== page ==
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  • Programmed fuel injection

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    Programmed Fuel Injection, or PGMFI/PGM-FI, is the name given by Honda to a proprietary digital electronic fuel injection system for internal combustion engines which injects the right amount of fuel per cylinder based on specific engine data, available since the early 1980s. This system has been implemented on motorcycles, automobiles, and outboard motors.

  • Kugelfischer

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    Kugelfischer is the name for a mechanical fuel injection (MFI) pump. It was produced by FAG Kugelfischer and later by Robert Bosch GmbH Derived from diesel pumps from the early 1960s, the Kugelfischer system was a mechanical injection pump for performance vehicles. It was among the first units with manufacturer-customizable fuel delivery maps which used rpm, throttle position, temperature, and sometimes barometric pressure as inputs. This was accomplished mechanically, not electronically, using cones (irregularly shaped, two-dimensional cams) to encode the maps. Ford Capri RS2600 engine with a Kugelfischer injection pump visible next to the upper radiator hose In the late 1960s and early 1970s, it was fitted to a variety of production vehicles from BMW, Ford UK, Lancia, Peugeot, and others. It is perhaps best known for its use by BMW in the 2000tii/2002tii (and later, the 2002 Turbo) from 1970 to 1975, the 1964–1976 Porsche 911/911S/Carrera RS/RSR/Carrera MFI, and the BMW M1 supercar from 1978 to 1981.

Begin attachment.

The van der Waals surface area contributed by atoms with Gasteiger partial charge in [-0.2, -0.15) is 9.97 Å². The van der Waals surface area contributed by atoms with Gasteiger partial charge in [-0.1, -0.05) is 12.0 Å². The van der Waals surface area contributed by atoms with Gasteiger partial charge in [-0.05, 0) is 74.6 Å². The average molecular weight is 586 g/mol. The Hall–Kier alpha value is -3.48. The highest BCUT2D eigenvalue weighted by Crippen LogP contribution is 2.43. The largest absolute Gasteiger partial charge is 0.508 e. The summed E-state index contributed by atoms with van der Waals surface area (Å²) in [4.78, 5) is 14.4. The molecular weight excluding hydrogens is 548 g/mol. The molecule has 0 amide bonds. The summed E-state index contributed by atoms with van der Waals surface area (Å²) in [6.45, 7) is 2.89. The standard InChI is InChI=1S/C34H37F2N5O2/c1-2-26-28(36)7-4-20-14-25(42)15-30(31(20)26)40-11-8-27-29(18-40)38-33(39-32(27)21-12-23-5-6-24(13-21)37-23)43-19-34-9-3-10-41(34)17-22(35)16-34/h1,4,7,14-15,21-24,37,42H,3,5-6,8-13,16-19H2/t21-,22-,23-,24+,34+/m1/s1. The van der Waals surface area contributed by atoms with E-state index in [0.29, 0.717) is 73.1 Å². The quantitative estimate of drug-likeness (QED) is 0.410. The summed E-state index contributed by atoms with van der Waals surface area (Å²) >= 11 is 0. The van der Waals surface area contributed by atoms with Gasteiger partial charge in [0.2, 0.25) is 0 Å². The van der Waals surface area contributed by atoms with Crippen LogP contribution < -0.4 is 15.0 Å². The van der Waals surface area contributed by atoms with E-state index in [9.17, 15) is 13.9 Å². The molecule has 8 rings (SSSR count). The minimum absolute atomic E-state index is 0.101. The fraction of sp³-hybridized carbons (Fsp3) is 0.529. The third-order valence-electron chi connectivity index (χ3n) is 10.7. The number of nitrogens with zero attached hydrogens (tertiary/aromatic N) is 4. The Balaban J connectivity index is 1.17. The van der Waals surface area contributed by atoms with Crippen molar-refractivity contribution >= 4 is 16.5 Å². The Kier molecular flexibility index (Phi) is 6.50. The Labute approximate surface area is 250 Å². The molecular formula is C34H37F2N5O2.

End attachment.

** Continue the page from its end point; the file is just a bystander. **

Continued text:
• Fuel injection

    serch.it?q=Fuel-injection

    Fuel rail connected to the injectors that are mounted just above the intake manifold on a four-cylinder engine.Fuel injection is the introduction of fuel in an internal combustion engine, most commonly automotive engines, by the means of an injector. All diesel engines use fuel injection by design. Petrol engines can use gasoline direct injection, where the fuel is directly delivered into the combustion chamber, or indirect injection where the fuel is mixed with air before the intake stroke. On petrol engines, fuel injection replaced carburetors from the 1980s onward. The primary difference between carburetors and fuel injection is that fuel injection atomizes the fuel through a small nozzle under high pressure, while a carburetor relies on suction created by intake air accelerated through a Venturi tube to draw the fuel into the airstream.

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